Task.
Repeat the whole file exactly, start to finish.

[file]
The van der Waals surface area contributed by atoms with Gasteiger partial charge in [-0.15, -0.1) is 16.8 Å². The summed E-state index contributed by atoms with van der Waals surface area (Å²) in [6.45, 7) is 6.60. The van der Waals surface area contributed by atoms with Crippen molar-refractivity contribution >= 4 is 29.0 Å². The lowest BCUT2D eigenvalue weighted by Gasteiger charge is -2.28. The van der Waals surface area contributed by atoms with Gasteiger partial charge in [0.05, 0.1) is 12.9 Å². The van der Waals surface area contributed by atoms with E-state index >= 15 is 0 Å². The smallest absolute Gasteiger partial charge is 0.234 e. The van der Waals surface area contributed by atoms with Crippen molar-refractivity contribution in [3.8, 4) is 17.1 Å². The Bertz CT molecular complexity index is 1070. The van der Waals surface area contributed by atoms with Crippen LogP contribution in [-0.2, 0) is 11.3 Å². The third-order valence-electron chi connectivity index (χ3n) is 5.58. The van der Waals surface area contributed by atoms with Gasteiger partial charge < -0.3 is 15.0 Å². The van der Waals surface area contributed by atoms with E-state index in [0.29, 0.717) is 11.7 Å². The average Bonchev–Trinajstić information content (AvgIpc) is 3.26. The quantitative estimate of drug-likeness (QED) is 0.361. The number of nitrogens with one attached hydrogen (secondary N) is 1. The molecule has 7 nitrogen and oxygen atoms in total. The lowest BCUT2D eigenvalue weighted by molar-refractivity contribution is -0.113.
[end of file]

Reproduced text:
The van der Waals surface area contributed by atoms with Gasteiger partial charge in [-0.15, -0.1) is 16.8 Å². The summed E-state index contributed by atoms with van der Waals surface area (Å²) in [6.45, 7) is 6.60. The van der Waals surface area contributed by atoms with Crippen molar-refractivity contribution >= 4 is 29.0 Å². The lowest BCUT2D eigenvalue weighted by Gasteiger charge is -2.28. The van der Waals surface area contributed by atoms with Gasteiger partial charge in [0.05, 0.1) is 12.9 Å². The van der Waals surface area contributed by atoms with E-state index >= 15 is 0 Å². The smallest absolute Gasteiger partial charge is 0.234 e. The van der Waals surface area contributed by atoms with Crippen molar-refractivity contribution in [3.8, 4) is 17.1 Å². The Bertz CT molecular complexity index is 1070. The van der Waals surface area contributed by atoms with Crippen LogP contribution in [-0.2, 0) is 11.3 Å². The third-order valence-electron chi connectivity index (χ3n) is 5.58. The van der Waals surface area contributed by atoms with Gasteiger partial charge < -0.3 is 15.0 Å². The van der Waals surface area contributed by atoms with E-state index in [0.29, 0.717) is 11.7 Å². The average Bonchev–Trinajstić information content (AvgIpc) is 3.26. The quantitative estimate of drug-likeness (QED) is 0.361. The number of nitrogens with one attached hydrogen (secondary N) is 1. The molecule has 7 nitrogen and oxygen atoms in total. The lowest BCUT2D eigenvalue weighted by molar-refractivity contribution is -0.113.